Anticipatory Stocks

  • A fifth reason to hold inventory arises when an organization anticipates that an unusual event might occur that will negatively impact its source of supply.
The Importance of Inventory in Other Functional Areas
    • Logistics interfaces with an organization’s other functional areas
      • Finance
      • Marketing
      • Manufacturing
Inventory Costs
  • Inventory Carrying Costs
    • Capital Cost (interest or opportunity cost)
      • cost of capital tied up in inventory and the resulting lost opportunity from investing that capital elsewhere
      • hurdle rate
      • weighted average cost of capital (WACC).
Storage Space Cost
  • includes handling costs associated with moving products into and out of inventory, as well as such costs as rent, heat, and light
  • Can be variable

Inventory Service Cost

  • includes insurance and taxes

Inventory Risk Cost

  • reflects the possibility that inventory value might decline for reasons beyond firm’s control
Calculating the Cost of Carrying Inventory
  • Calculating the cost to carry (or hold) a particular item in inventory involves three steps.
    • First, determine the value of the item stored in inventory.
    • Second, determine the cost of each individual carrying cost component to determine the total direct costs consumed by the item while being held in inventory.
    • Third, divide the total costs calculated in Step 2 by the value of the item determined in Step 1.
Nature of Carrying Cost
  • Ordering Cost or Setup Cost
    • refers to the expense of placing an order for additional inventory, not including product cost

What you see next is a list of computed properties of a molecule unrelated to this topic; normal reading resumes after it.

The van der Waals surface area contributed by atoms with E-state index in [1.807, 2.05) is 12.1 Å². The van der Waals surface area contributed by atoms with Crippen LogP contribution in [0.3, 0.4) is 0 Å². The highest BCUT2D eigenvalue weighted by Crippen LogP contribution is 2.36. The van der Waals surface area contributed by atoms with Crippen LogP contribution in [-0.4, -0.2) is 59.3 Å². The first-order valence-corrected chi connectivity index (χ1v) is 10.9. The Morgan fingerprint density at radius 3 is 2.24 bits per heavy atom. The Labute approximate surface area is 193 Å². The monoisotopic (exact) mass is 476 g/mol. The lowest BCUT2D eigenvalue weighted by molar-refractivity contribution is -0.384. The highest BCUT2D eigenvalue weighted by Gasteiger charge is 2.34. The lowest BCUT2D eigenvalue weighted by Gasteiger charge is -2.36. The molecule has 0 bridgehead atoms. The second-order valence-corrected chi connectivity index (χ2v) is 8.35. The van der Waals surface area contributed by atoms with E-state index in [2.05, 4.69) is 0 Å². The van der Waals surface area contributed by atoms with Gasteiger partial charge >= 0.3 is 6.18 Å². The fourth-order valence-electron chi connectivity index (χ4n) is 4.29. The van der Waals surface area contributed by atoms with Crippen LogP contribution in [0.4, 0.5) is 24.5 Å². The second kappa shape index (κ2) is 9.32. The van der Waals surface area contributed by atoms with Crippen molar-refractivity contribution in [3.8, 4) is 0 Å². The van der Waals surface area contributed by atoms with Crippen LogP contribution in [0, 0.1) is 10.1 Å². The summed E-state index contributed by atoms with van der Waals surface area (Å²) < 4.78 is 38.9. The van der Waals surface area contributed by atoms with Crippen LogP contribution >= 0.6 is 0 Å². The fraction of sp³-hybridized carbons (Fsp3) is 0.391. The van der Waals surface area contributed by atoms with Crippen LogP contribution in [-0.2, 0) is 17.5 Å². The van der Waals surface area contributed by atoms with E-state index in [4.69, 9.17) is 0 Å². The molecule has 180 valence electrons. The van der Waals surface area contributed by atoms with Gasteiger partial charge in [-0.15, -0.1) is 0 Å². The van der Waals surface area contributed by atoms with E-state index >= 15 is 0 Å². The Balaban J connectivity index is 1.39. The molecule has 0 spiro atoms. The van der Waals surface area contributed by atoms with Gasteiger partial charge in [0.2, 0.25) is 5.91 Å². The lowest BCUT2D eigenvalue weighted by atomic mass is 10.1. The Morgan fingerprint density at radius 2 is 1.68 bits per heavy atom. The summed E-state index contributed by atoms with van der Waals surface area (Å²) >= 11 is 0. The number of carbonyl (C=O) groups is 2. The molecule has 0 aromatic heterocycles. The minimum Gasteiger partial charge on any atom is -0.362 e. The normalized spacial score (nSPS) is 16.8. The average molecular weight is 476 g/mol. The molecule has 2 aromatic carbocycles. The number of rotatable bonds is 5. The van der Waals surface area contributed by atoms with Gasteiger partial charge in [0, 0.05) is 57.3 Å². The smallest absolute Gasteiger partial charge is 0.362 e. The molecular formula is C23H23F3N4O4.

• Order Cost
    • Cost of placing order which may have both fixed and variable components
  • Setup Costs
    • expenses incurred each time an organization modifies a production or assembly line to produce a different item for inventory
Expected Stockout Cost
    • several consequences might occur:
      • Back order, which results in the vendor incurring incremental variable costs associated with processing and making the extra shipment
      • Customer might decide to purchase a competitor’s product resulting in a direct loss for the supplier.
      • Customer might decide to permanently switch to a competitor’s product with loss of income.
Safety Stock
  • Cost calculation Formula
In-Transit Inventory Carrying Cost
  • Owner of product while it is in transit will incur resulting carrying costs.
  • In-transit inventory carrying cost becomes especially important on global moves since both distance and time from the shipping location both increase.
  • Owner should consider its delivery time part of its inventory carrying cost.
Determining the Cost of In-Transit Inventories
    • The capital cost of carrying inventory in transit generally equals carrying inventory
    • storage space cost not relevant to inventory in transit
    • insurance needs requires special analysis
    • obsolescence or deterioration costs are lesser risks for inventory in transit
Dependent versus Independent Demand
  • “independent” when such demand is unrelated to the demand for other items
  • “dependent” when it is directly related, or derives from, the demand for another inventory item or product

Pull versus Push

  • The “pull” approach relies on customer orders to move product through a logistics system, while the “push” approach uses inventory replenishment techniques in anticipation of demand to move products.
Principle Approaches -Techniques for Inventory Management
  • Fixed order quantity model involves ordering a fixed amount of product each time reordering takes place